Posted by Larry Gleeson
From the very beginning, when it still lacked the spoken word, cinema has always sought its musicality – an interweaving of rhythms, harmonies and passions. The musicians, improvisers and composers of Cinema Ritrovato know this only too well: those artists who grind out hours at the piano, searching for the rhythms, the harmonies and the emotions that come from the silent image. Matti Bye, Neil Brand, Antonio Coppola, Daniele Furlati, Stephen Horne, Maud Nelissen, Donald Sosin and Gabriel Thibadeau: this is the team of international champions reunited by the Cinema Ritrovato Festival to bring music to cinema.
At the piano, and not just; once again this year we will have plenty of special events: the Filarmonica del Teatro Comunale di Bologna will play Edmund Meisel’s music directed by Helmut Imig for Battleship Potemkin, and the music written by Arthur Honegger for Abel Gance’s monumental film La Roue, of which there will be the world première of the newly restored prologue, thanks to Fondation Jérôme Seydoux-Pathé’s extraordinary work. The Teatro Comunale di Bologna Orchestra will play a score composed by Timothy Brock to accompany Buster Keaton’s Steamboat Bill, Jr. We will also have ad hoc ensembles, such as Daniele Furlati alongside Frank Bockius for Addio giovinezza, who have returned to the original music from Giuseppe Pietri’s light opera to give it a new cinematographic life; or the duo composed by Stephen Horne and Frank Bockius for À propos de Nice in the new restoration by Gaumont; or with tried and tested formations, such as The Sprockets conducted by Maud Nelissen for The Patsy.
And then cin ema found its voice, the human one that is; but also that of an accordion, the unforgettable musical protagonist of L’Atalante, which accompanied the rhythms, harmonies and passions of a love story. The wonderful score composed by Maurice Jaubert for L’Atalante was violated in a second, re-edited and censored version of the film, but with a Neapolitan touch of Cesare Andrea Bixio, who adapted his song Parlami d’amore Mariù for Le Chaland qui passe.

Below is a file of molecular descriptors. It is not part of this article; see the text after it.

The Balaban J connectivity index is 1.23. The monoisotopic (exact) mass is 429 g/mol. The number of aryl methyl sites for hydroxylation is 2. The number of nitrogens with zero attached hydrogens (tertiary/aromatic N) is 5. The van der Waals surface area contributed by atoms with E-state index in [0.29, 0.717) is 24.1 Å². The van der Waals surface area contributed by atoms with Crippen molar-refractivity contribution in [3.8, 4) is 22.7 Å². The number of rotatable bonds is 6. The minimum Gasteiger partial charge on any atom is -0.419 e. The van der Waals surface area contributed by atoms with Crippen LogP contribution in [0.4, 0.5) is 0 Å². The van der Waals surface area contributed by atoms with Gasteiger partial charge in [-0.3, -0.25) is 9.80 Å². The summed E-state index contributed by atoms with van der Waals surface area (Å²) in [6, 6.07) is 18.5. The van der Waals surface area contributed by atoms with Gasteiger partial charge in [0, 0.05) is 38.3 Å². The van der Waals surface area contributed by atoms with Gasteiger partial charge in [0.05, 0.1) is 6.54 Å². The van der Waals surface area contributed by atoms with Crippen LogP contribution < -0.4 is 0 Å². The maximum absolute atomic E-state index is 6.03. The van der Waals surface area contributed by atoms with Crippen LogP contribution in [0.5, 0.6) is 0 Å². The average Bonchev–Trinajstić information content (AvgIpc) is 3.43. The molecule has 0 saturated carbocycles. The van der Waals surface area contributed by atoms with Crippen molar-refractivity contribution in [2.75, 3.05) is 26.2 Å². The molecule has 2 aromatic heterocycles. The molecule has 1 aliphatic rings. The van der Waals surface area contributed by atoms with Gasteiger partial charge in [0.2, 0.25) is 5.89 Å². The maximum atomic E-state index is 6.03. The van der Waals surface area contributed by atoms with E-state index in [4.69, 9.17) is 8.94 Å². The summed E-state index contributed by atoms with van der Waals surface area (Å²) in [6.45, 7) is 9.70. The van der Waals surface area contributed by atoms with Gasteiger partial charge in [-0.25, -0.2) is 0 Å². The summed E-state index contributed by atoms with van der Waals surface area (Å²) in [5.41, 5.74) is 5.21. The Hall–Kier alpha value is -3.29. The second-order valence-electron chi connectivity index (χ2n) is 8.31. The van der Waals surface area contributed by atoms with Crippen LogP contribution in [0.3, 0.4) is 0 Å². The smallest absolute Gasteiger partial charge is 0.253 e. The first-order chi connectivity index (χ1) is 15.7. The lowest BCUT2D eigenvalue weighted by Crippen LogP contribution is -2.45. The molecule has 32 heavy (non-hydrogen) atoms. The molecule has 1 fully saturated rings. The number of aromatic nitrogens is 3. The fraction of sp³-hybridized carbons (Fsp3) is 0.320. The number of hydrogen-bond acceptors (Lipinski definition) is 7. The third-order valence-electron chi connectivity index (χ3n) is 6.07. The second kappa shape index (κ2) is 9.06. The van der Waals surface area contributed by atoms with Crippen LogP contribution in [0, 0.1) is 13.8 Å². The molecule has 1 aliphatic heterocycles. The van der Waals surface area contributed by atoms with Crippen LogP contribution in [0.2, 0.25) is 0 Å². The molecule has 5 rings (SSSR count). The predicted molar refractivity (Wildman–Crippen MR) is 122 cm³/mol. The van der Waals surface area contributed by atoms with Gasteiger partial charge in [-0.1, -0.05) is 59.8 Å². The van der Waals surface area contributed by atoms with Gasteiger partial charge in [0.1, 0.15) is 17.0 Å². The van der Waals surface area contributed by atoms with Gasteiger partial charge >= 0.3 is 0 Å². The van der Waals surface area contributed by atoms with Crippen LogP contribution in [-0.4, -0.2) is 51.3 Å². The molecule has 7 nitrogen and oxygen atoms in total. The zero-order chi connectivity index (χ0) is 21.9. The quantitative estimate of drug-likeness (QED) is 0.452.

But there are also those who upset the time, such as director Bill Morrison from the United States, an artist-archaeologist on the trail of the past (both of cinema and of America), who has once again removed the voice from the images, to give them sounds by experimental musicians such as Bill Frisell or Alex Somers.
And what of the images? What have they given to the music? They have expanded the allure of the performance incredibly. They have created myth s which sounds alone would never have been able to invent. They let the world know that not only did Otis Redding have one of the most beautiful voices ever, but that he was also a great performer, and that Jimi Hendrix did not just play guitar like he was walking a tightrope, but was also the embodiment of madness and freedom. Why Otis Redding and Jimi Hendrix? Because we’ll see them in all their grandeur on the big screen in Piazza Maggiore – in a restored version – along with other greats immortalised by D.A. Pennebaker at Monterey in 1967: Ravi Shankar, The Who, Simon & Garfunkel (whom we will also meet along with their Mrs. Robinson, who entered into the collective musical imaginarium in The Graduate).
Would the Bee Gees‘ hit song have reached such mythical proportions without John Travolta’s dancing? We will also be dancing at the Cinema Ritrovato Festival with Saturday Night Fever (a newly rest ored version, in Piazza Maggiore), or to the rumba of 1950s’ Mexican star Ninón Sevilla (upon arriving in Mexico, Edith Piaf was asked by a journalist what she wanted to see in Mexico. Her reply: “Ninón Sevilla!”).
And we will be singing, too: with the bewitching Marylin Monroe (when she sings River of No Return in Otto Preminger’s film of the same name), with Peggy Lee (who gives her voice to the epic Johnny Guitar), and with Chet Baker (the trumpet player whose voice has enthralled generation after generation), portrayed by one of the world’s leading photographers. Bruce Weber will be our guest in Bologna, this time as the director of Let’s Get Lost, his moving homage to Chet Baker. He will also present the latest version of his work in progress dedicated to Robert Mitchum (He too sang, and boy could he sing! We’ll have the chance to find out for ourselves in Weber’s documentary: a duet with Rickie L ee Jones in a fantastic interpretation of Cheek to Cheek, and alongside Marianne Faithfull for the song that gives its name to the film: Nice Girls Don’t Stay for Breakfast).